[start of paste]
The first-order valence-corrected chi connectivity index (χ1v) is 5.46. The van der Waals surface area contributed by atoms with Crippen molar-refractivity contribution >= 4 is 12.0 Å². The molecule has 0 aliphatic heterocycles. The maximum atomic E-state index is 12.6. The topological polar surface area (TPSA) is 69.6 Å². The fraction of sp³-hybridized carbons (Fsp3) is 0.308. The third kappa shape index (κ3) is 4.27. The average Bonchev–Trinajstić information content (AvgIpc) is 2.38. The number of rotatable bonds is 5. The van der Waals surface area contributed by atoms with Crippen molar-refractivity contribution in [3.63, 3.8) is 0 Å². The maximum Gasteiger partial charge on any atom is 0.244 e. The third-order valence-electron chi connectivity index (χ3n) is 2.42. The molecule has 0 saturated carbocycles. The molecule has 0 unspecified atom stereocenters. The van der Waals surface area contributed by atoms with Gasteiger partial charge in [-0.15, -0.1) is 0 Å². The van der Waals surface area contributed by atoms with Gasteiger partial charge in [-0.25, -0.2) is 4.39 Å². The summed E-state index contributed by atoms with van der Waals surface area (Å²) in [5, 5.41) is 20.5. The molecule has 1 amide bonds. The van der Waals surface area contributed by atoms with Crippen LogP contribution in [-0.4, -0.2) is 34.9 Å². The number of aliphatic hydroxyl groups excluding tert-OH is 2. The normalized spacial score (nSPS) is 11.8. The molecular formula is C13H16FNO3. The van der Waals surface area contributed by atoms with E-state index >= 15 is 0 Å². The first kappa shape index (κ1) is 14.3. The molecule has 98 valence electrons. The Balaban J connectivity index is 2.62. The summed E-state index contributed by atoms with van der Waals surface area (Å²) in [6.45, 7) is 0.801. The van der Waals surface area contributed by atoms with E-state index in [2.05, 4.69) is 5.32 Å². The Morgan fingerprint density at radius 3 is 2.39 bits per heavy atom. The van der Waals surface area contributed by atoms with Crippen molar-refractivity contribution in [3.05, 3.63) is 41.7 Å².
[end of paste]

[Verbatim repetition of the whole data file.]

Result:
The first-order valence-corrected chi connectivity index (χ1v) is 5.46. The van der Waals surface area contributed by atoms with Crippen molar-refractivity contribution >= 4 is 12.0 Å². The molecule has 0 aliphatic heterocycles. The maximum atomic E-state index is 12.6. The topological polar surface area (TPSA) is 69.6 Å². The fraction of sp³-hybridized carbons (Fsp3) is 0.308. The third kappa shape index (κ3) is 4.27. The average Bonchev–Trinajstić information content (AvgIpc) is 2.38. The number of rotatable bonds is 5. The van der Waals surface area contributed by atoms with Crippen molar-refractivity contribution in [3.63, 3.8) is 0 Å². The maximum Gasteiger partial charge on any atom is 0.244 e. The third-order valence-electron chi connectivity index (χ3n) is 2.42. The molecule has 0 saturated carbocycles. The molecule has 0 unspecified atom stereocenters. The van der Waals surface area contributed by atoms with Gasteiger partial charge in [-0.15, -0.1) is 0 Å². The van der Waals surface area contributed by atoms with Gasteiger partial charge in [-0.25, -0.2) is 4.39 Å². The summed E-state index contributed by atoms with van der Waals surface area (Å²) in [5, 5.41) is 20.5. The molecule has 1 amide bonds. The van der Waals surface area contributed by atoms with Crippen LogP contribution in [-0.4, -0.2) is 34.9 Å². The number of aliphatic hydroxyl groups excluding tert-OH is 2. The normalized spacial score (nSPS) is 11.8. The molecular formula is C13H16FNO3. The van der Waals surface area contributed by atoms with E-state index >= 15 is 0 Å². The first kappa shape index (κ1) is 14.3. The molecule has 98 valence electrons. The Balaban J connectivity index is 2.62. The summed E-state index contributed by atoms with van der Waals surface area (Å²) in [6.45, 7) is 0.801. The van der Waals surface area contributed by atoms with E-state index in [2.05, 4.69) is 5.32 Å². The Morgan fingerprint density at radius 3 is 2.39 bits per heavy atom. The van der Waals surface area contributed by atoms with Crippen molar-refractivity contribution in [3.05, 3.63) is 41.7 Å².